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From scandal to punk legacy, Dead Kennedys return to Boston



There was a time when the very title Dead Kennedys was thought-about scandalous, particularly on this neck of the woods. Forty years later, they’re now a well-respected, punk legacy band — and happy with it.

“We always tended to be on the smart side of the punk spectrum,” guitarist East Bay Ray stated this week from his Bay Area residence. “And we have a unique sound that you’re not going to hear anywhere else. Most of the Ramones are gone. Part of the Clash is gone. And let’s face it, we’re not going to be around forever. Our shows are getting bigger and bigger — and I can remember the first time we played Boston, doing the Rathskellar. They always seemed to like us in Boston, even with our name.” They return to play Big Night Live on Wednesday.

The band’s instrumental lineup — Ray, drummer D.H. Peligro, and bassist Klaus Flouride — is the exact same one which performed the Rat and the Channel again within the early ’80s. But they’re lengthy estranged from authentic frontman Jello Biafra, whose place has been taken by Skip Greer (he’s Biafra’s third alternative; former little one star Brandon Cruz was the primary).

“It helps that Skip is a team player. He has a skill that we didn’t know he had, to insult the audience in a friendly way. We’ll be in Europe and he’ll make fun of their football. In some ways he’s like Johnny Rotten, except that he hasn’t gone right-wing.”

The Dead Kennedys haven’t gone right-wing both, regardless of a latest dust-up between them and Biafra — which began after a submit supporting Mitt Romney appeared on the band’s Twitter feed.

“That came from our social media person, who cops to it. But certain people don’t care about the truth and like to make themselves bigger by cutting other people down.”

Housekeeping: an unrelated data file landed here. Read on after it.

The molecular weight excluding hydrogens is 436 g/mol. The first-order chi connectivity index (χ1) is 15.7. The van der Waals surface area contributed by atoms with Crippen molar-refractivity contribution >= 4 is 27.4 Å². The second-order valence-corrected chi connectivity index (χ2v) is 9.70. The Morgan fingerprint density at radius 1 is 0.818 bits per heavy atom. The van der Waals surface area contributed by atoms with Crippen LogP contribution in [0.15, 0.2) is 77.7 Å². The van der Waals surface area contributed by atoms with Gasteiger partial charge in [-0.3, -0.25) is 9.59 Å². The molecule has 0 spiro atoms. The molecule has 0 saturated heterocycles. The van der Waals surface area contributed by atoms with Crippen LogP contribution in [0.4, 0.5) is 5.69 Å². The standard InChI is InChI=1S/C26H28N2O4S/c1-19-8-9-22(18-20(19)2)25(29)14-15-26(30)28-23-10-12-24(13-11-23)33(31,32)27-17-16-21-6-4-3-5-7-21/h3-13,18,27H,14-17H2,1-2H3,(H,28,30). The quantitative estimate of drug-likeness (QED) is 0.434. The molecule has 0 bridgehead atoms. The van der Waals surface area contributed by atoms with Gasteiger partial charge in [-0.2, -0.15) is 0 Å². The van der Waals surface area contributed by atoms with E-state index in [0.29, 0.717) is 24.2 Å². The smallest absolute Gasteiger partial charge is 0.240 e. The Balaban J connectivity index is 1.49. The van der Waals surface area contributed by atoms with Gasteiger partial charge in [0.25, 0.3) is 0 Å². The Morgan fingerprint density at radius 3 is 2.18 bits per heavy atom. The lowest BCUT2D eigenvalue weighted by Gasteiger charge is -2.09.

The actual downside, says Ray, is a longtime dispute between the band and Biafra, who was additionally the proprietor of their document label.

“You know why he’s saying these things — because the record label skimmed $76,000 and wouldn’t pay the band. So he’s got these weapons of mass distraction, shall we say.”

After successful a authorized battle, the band acknowledged that Biafra had probably withheld royalties resulting from an accounting mistake.

“Every human makes mistakes. So you have the choice of learning from it, or denying the mistake ever happened.”

That stated, Ray stated he’d do a reunion tour if a promoter tried to swing one.

“That’s actually happened, and it wasn’t Klaus, DH or me who said no.”

Meanwhile, the present lineup is completely enjoying songs from their ’80s catalog. Ray stated they really tried debuting new songs onstage a number of years again, however dropped them when the viewers didn’t react.

“I feel the same way when I see a show. When I see Iggy Pop, I want to hear ‘I Wanna Be Your Dog.’ The songs we have are really enjoyable to play and they’re good songs; that’s why we’re still playing ’em.”

Besides, he says, the topical references nonetheless maintain up — even “California Uber Alles,” about Jerry Brown’s failed presidential candidacy.

“That’s really about hippie decadence, so it still applies. ‘Bleed for Me’ was about oil, and that’s as big a deal as ever. And ‘Nazi Punks’ (which was strongly anti-Nazi) is still timely. I wish the context for these songs was different, but the situation is actually worse.”

Then there’s their most infamous track, about being too drunk to make love — however after all, that isn’t fairly what it’s referred to as. And now we will lastly ask if that was a real story.

“It was. But the innocent person shall remain nameless.”



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